February 27, 2024

The Cursed State of COVID-19: Salvation through Rights and Duties

Listen to article

By Shruti Bedi

Image Courtesy : The Guardian

Human kindness has never weakened the stamina or softened the fibre of free people. A nation does not have to be cruel to be tough. – Franklin D. Roosevelt

Keywords: COVID-19 | Societal Response | Marginalised Sections | Rights and Duties | State and Subject Cooperation

After the initial encounter with the unlucky ‘bat’, the world is waiting with ‘bated breath’ for the scientists to ‘bat’ out a vaccine. Till then, humanity suffers the scaling spread of a pandemic unprecedented in its global reach. Several thousand lives have been lost, economies have plummeted, over-burdened health systems are clasping on to their feeble resources. The only protection against this micro-organism is our home and ‘social distancing’ remains the only known vaccine. However, home and social distancing is a luxury which not everyone can afford in India.

Writing about the previous century’s plague, the French critic René Girard said that “the distinctiveness of the plague is that it ultimately destroys all forms of distinctiveness”. In the same vein, the coronavirus’ appetite is ravenous and indifferent to the boundaries of society. And yet this pandemic has been deeply divisive. Unequal access to healthcare services; ostracization of communities viz. healthcare professionals, certain religious communities; impact on the migrant workers and the disadvantaged are some issues which have arisen in the Indian context. The worst affected are not virus-stricken but the poor, the labourers, the migrants, the daily-wage workers, the Dalits, the Adivasis, and other marginalised sections constituting a majority of the population.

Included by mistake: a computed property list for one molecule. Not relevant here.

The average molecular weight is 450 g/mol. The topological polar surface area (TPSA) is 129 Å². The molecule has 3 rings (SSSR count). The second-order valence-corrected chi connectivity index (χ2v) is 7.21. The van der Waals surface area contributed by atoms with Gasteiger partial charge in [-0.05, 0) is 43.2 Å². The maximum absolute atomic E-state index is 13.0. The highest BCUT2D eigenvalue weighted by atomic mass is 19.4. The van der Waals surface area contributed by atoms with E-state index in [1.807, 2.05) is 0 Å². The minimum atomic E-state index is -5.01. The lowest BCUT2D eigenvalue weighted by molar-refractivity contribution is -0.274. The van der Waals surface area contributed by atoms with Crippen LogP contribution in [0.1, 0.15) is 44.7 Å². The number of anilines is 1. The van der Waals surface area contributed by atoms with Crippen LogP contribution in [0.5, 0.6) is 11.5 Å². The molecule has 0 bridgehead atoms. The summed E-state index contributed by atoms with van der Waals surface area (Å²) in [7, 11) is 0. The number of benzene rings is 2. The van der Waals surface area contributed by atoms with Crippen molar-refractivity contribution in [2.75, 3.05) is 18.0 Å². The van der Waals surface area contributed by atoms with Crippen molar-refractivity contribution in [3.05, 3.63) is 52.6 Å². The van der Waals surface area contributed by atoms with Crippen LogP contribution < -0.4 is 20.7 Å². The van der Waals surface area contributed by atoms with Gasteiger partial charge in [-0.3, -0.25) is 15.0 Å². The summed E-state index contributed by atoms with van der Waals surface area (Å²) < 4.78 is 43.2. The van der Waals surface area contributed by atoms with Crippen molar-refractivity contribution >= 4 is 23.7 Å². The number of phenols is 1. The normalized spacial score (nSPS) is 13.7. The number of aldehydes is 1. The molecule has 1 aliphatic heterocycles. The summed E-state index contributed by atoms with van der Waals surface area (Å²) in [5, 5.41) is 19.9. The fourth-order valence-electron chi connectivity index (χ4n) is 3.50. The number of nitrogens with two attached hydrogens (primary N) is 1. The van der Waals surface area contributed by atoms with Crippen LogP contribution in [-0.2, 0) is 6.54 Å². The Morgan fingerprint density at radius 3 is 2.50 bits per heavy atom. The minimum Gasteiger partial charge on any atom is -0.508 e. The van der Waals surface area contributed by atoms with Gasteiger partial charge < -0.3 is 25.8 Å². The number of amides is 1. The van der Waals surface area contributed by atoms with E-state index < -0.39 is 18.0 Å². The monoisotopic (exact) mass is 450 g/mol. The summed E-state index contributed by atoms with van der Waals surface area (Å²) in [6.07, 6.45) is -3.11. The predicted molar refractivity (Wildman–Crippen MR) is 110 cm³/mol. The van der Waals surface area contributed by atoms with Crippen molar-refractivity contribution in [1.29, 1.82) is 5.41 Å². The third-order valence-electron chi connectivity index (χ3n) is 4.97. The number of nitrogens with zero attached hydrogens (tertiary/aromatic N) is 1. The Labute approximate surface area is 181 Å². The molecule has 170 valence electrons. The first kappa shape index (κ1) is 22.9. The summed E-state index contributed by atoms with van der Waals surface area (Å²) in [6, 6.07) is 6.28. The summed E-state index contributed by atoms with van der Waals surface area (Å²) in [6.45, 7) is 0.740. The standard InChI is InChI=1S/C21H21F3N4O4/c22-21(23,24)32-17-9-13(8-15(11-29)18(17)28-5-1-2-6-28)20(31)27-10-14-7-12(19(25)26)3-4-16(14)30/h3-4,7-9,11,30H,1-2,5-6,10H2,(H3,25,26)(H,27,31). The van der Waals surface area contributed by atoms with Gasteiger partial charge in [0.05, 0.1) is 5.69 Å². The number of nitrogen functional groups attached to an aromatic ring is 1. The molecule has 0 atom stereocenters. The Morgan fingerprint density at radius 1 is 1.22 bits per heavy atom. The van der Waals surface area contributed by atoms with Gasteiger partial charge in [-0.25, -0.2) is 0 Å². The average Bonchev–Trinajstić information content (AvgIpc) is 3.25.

The mass impoverishment visible in the slums makes a mockery of simple rules of hygiene and social distancing. Undoubtedly, the governmental campaigns of awareness, masks, soap and water are laudable but may prove to be insignificant under the avalanche of the devastating effects of the pandemic. The starved and homeless migrant for whom susceptibility to the virus is not a priority in the face of hunger and survival, has been left to negotiate the politics of train transportation. The harsh injustice of the social structure ridicules the right to dignity of a seemingly civilised race. Even in death, the dignity flowing from right to life is lost as dead bodies of Covid-19 patients are left unattended. For the daily-wage worker or labourer who cannot afford the luxury of working from home, the inequality stands accentuated with every passing moment. The difficult situation claims to pit the right to life against the right to livelihood. Is survival more significant than the need to earn livelihood to survive? The constitutional rights to equality and education become a distant dream as the world goes digital. The degrees of distress intensify with the failure of public distribution systems as basic food and accessible health-care remains elusive. Add to that a comatose judiciary and voila, we have a recipe for ruin.